One of the most amazing things about cotton harvesting is how much it has changed in the past century. Since cotton harvesting is no longer done by hand (something that was the case until the turn of the 20th century), specialized cotton harvesting machines are used to separate the cotton fibers from the mature bolls. The machines used can be divided into a few different types for each stage of cotton preparation: namely, there are cotton pickers, cotton strippers, boll buggies, and finally module builders.
Cotton Pickers and Cotton Strippers
There are a few different types of cotton harvesting machines, with two general methods of removal of the fibers.
A cotton picker removes the seed cotton from the burr by means of high-speed rotating spindles which extract the cotton from the open burrs of the plants which then wrap around moistened spindles. The spindles are then cleaned off by a specialized machine, known as a doffer, to extract the cotton that has been removed. This method is the cleanest method for extracting cotton, but it’s not the only one.
In some cases, cotton strippers are used instead of cotton pickers, most commonly after the green vegetation has been killed off by frost. Cotton strippers use a roller method with bats and brushes which push the open bolls onto a conveyor belt, along with leaves and stems. In this case, the material has to be cleaned off by special devices at the cotton gin.
In both cases, air is used to lift the seed cotton (which, by itself, is quite light) into a storage basket, to be transferred to a boll buggy. However, in the case of the cotton picker, the moist spindles are what hold the cotton in place. After the cotton is transferred to the boll buggy, the cotton picker or stripper is ready for more harvesting.
Boll Buggies and Module Builders
Boll buggies are used to transport cotton to module builders once the harvesting is complete. Boll buggies come in a number of designs, and are designed to keep the harvesting machines effective by collecting what is being harvested, leaving the continued operation of the harvesting machines more efficient.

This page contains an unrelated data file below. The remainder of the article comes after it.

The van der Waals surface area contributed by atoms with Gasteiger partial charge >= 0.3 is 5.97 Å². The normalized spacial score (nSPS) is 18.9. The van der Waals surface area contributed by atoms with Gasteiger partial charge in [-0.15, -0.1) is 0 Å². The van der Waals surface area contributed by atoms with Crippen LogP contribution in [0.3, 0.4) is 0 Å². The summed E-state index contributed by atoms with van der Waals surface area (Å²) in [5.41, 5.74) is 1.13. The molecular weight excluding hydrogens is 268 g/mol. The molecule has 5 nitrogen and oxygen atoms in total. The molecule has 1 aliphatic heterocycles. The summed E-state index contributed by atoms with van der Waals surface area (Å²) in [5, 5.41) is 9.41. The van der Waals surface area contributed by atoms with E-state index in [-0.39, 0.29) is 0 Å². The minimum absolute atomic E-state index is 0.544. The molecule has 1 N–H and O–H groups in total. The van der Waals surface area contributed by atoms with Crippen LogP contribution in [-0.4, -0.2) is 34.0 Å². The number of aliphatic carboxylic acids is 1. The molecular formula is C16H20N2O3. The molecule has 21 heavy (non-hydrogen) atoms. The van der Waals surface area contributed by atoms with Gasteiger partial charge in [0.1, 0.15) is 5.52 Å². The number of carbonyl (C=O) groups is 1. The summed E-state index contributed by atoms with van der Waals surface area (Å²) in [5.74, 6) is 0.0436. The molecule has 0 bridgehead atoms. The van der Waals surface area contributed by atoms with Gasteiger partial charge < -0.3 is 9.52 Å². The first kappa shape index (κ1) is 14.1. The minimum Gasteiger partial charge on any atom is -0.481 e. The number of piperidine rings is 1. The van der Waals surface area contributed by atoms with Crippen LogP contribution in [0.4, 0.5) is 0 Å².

A boll buggy has both the ability to collect cotton from the harvester as well as to carry the entire weight needed to be compacted on its side. Module builders are large machines that operate in a similar fashion to trash compactors. After the buggies load the cotton, the module builder then crushes the fibers to compact them into a cube.
Module builders, first designed in 1972, are designed to carry loads of cotton weighing up to 10 tons. The history behind the module builder is itself surprising: after almost 100 years of mechanized cotton picking, the problem of cotton storage remained, as the dried material was prone to loose storage, making the dried cotton a cause of fires and losses for farmers, who had been storing the cotton in trailers up to that point. This virtually disappeared with the advent of the module builder.
After the cotton is compacted, the module builders take the cotton to a textile mill for processing or to a purification manufacturer. Cotton module builders presented a quantum leap in cotton transport, making even larger-scale cotton fiber production possible. A cotton module builder is up to 30 feet long and 12 feet wide! In some cases boll buggies themselves have built in compactors to make it even easier to collect and transport the extracted cotton, or to make for compact transport to the module builder.
The Cotton Harvesting Process Today
Cotton harvesting has undergone massive changes in the past 100 years thanks to the rise of technology. As cotton pickers and strippers were not in widespread use until the 1940’s, the first major quantum leap in the centuries-old practice of cotton harvesting is less than a century old, before which cotton had historically been harvested by hand.
Just two generations ago, the problem of storage and fire which had plagued the cotton industry for hundreds of years ended with the advent of the module builder. Modern technology in the cotton industry, which started in the United States and is now used all over the world, has changed the world we live in, and these large, bulky machines are responsible for changing everything from the price to the accessibility of all the uses we make of cotton today, whether clothing or even the humble cotton swab.
All of it started with a plant, and today, machines do all the work of bringing cotton from the field to the production facility.